Apparently TMHP/Xerox “dental specialists” were only trained to add up HLD scores on Medicaid orthodontic pre-approval requests and determine whether the total was 26 points or more, per allegations contained in the lawsuit filed against Xerox by the Attorney General of Texas.
Approved $700 Million in Orthodontic Pre-approvals
These Xerox staff approved some $700 million in Medicaid orthodontic pre-approvals between 2008 and 2011. They had no other specialist training, apparently.
Only added up the scores
The state’s pleadings state:
Xerox represented to HHSC that the “medically knowledgeable” analysts only approved those applications with a “veriﬁed” score of 26 or above. ln fact, Xerox personnel were not trained to check the validity of a score of 26 or above. On or about July 19, 2011, in response to continuing requests for clariﬁcation by HHSC, Xerox finally admitted: “[Xerox] ‘validates’ the score by mathematically calculating the providers recorded numbers to ensure the score totals 26 or higher.”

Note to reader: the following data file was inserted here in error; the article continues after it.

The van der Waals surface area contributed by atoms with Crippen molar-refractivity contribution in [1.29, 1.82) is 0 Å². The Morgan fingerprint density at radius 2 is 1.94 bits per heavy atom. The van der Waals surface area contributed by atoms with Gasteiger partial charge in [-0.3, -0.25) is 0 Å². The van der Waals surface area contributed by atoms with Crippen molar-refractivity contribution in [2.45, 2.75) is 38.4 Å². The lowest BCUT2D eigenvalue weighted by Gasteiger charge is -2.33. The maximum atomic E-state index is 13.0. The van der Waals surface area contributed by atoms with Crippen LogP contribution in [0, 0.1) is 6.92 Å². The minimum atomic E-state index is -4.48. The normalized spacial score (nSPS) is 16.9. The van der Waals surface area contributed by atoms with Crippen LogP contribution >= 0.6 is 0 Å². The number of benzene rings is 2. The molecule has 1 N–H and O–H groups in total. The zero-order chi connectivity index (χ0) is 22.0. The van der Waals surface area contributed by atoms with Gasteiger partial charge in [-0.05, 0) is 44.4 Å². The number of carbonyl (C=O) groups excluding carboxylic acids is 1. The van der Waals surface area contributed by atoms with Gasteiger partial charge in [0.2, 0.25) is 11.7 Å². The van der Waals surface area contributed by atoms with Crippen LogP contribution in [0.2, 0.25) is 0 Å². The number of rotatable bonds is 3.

So, since at least 2008, HHSC-OIG and the state knew that TMHP/Xerox “dental specialists” were working from home, did not have access to the medical information submitted by dentists and orthodontists and took three years to get confirmation that these Xerox employees had no other dental training. And the State renewed Xerox’s contract as the state’s lead Medicaid contractor during that time.
In fact, in 2009, Xerox submitted documentation and representations relating to a continuation of their Medicaid contract with Texas relating to their orthodontic pre-approval procedure:
“PA staff review and consider all medical facts submitted by a provider . . . when determining medical necessity for requested services. Before making a PA determination we research. analyze. evaluate, and ensure we consider all documented medical facts, in accordance with State approved criteria. Xerox represented that its PA personnel includes “Medically knowledgeable PA Specialists who analyze and process requests.” Xerox further represented that medical necessity reviews were performed only by medically qualiﬁed personnel.”
Years for the State to take action
Two years later, after approving the contract, HHSC finally gets confirmation the dental specialists have no training.
Now, three years later than that, the State takes action against Xerox.